Jan. 12 (UPI) -- Australian Prime Minister Scott Morrison said Sunday that he will propose a royal commission into the bushfire crisis affecting the country, admitting things "could have handled on the ground much better."
Appearing on ABC Australia's Insiders, Morrison told host David Speers that the inquiry will examine how the government should respond to and offer support those affected by the blazes that have killed more than 20 people and destroyed more than 2,000 homes.
"I think that is what would be necessary and I will be taking a proposal through the Cabinet to that end," he said. "But it must be done in consultation with states and territories."
Morrison added that the fires have pushed constitutional authorities to act "to its very edge," for the first time placing the federal government in a position where it has a need to take such action.
"This has created, I think, an environment where the people for the first time, I think arguably, have wanted to see a more direct involvement of the Federal Government in responding to these national disasters," he said.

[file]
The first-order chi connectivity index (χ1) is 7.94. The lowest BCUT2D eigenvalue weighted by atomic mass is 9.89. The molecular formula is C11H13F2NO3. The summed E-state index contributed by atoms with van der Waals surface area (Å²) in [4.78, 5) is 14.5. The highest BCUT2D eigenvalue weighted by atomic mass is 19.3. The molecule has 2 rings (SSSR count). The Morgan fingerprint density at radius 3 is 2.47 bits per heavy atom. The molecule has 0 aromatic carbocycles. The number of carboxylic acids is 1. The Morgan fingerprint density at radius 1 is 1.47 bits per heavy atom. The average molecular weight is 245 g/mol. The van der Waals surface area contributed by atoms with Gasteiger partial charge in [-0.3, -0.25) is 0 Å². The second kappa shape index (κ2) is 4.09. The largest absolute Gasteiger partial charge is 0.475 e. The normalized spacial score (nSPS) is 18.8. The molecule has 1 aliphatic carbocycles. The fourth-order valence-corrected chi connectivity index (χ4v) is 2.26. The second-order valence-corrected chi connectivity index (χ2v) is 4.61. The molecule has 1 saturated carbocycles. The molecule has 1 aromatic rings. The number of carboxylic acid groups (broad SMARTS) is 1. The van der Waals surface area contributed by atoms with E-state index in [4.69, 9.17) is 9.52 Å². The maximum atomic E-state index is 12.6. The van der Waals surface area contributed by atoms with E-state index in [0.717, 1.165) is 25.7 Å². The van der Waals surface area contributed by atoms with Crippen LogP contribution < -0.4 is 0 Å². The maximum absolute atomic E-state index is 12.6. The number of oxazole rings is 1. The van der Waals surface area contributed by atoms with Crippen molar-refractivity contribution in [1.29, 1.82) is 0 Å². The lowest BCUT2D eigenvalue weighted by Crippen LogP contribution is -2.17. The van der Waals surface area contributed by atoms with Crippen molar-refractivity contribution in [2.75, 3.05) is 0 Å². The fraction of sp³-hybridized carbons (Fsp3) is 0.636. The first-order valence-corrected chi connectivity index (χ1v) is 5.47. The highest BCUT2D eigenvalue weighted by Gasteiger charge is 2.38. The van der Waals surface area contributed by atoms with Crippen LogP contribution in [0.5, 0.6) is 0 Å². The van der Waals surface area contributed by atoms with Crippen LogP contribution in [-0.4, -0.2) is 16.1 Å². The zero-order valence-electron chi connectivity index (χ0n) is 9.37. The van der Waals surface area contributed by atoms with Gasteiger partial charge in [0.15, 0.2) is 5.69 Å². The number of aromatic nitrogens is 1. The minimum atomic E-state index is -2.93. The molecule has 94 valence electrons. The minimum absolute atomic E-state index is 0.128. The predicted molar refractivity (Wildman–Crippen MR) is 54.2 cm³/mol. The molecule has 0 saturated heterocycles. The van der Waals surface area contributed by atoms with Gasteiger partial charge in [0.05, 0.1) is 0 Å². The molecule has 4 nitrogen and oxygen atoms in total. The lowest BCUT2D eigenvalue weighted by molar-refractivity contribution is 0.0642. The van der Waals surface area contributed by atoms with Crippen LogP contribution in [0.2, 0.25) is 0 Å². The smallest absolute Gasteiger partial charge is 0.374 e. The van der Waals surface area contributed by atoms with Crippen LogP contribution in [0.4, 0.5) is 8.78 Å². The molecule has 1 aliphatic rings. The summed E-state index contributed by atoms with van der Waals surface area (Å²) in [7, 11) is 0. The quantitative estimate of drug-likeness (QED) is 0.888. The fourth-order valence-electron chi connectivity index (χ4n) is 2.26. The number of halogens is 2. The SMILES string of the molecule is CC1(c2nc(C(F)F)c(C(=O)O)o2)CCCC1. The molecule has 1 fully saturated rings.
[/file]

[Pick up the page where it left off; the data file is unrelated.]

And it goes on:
The prime minister also indicated the fires may lead the government to alter its 2030 emissions reduction target which currently aim to cut emissions to 26 percent to 28 percent below 2005 levels.
"We want to reduce emissions and do the best job we possibly can and get better and better at it," he said. "I want to do that with a balanced policy, which recognizes Australia's broader national economic interests and social interest."
He said Morrison said the fires had made his government "think a little harder" in providing comfort and consolation to the victims.
"These are sensitive environments, they are very emotional environments," he said. "Prime ministers are flesh and blood too in how they engage with people."